Originally Posted by mithion
Normally, Belgian beers are fermented warmer with typical temperatures somewhere in the mid 70s. For this beer, I'd go cooler, maybe high 60s. A Belgian pale ale is a more delicate beer than the traditional trappist ale. You'll probably want some of that "funkyness" (after all, you want to brew a beer that will distinguish itself from the regular snpa) but you don't want to over do it. A simple accent will be delicious.
It's not as simple as that. A widespread practice for Belgian brewers is to pitch much cooler, say 60-68, then let the temp rise on its own over 5 days or so into the mid 70s and even into the low 80s. BUT, that crucial early stage is when most of the esters and fusels are formed. Pitching cooler as they do helps avoid excessive amounts of these fermentation byproducts.
From Brew Like a Monk:
Chimay is pitched at 68, then rises to 81-82 over 4 days.
Duvel is pitched at 61-64, then rises to 79-84 over 120 hours.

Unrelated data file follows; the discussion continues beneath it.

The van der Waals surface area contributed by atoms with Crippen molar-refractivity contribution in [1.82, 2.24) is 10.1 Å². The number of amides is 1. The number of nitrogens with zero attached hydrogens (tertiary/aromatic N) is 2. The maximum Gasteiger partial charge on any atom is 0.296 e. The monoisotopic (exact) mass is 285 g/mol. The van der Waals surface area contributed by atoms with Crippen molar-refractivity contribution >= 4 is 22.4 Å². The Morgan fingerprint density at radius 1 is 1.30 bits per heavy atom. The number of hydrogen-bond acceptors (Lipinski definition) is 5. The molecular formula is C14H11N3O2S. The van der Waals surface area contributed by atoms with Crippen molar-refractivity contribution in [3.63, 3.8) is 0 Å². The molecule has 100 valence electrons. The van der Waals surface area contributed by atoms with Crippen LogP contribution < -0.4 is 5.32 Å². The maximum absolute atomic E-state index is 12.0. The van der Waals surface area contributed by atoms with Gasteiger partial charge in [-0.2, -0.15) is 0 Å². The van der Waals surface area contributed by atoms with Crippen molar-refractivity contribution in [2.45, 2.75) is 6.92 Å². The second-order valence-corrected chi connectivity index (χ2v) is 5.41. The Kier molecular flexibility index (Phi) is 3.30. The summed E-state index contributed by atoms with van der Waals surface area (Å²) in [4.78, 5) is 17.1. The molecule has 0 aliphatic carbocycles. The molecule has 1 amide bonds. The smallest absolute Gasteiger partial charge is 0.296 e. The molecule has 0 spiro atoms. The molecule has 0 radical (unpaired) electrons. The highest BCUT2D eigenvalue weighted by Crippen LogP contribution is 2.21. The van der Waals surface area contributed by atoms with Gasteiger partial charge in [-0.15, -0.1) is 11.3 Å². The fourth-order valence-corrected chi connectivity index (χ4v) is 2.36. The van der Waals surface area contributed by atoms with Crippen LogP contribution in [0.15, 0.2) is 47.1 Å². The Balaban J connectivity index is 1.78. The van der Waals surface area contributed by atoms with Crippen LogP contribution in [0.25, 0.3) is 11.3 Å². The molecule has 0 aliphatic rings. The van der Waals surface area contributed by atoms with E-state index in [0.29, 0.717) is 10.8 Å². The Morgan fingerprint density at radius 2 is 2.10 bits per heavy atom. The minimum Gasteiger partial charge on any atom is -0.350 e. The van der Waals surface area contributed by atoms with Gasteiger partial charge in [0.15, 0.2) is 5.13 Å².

Orval is pitched at 57, may rise to 72, 4 days.
Rochefort is pitched at 68, rises to 73, 7 days.
Westmalle is pitched at 64, rises to 68, 5 to 6 days.
Westvleteren is pitched at 68, rises to 82 to 84, 4 to 6 days.
I tried this sort of technique on a beer around Christmas and came out fantastic. Using Wyeast 1388 (Duvel strain), I pitched at 65, then raised the temp 2 degrees F every 12 hours until I got to 77, then left it at 77 until I hit the 2 week mark. The beer was 7.5% abv, but the alcohol was so soft it seemed like less. It still had alcohol flavor but it just wasn't hot at all. Hard to tell on the esters as this one was packed with Ginger and Grapefruit zest.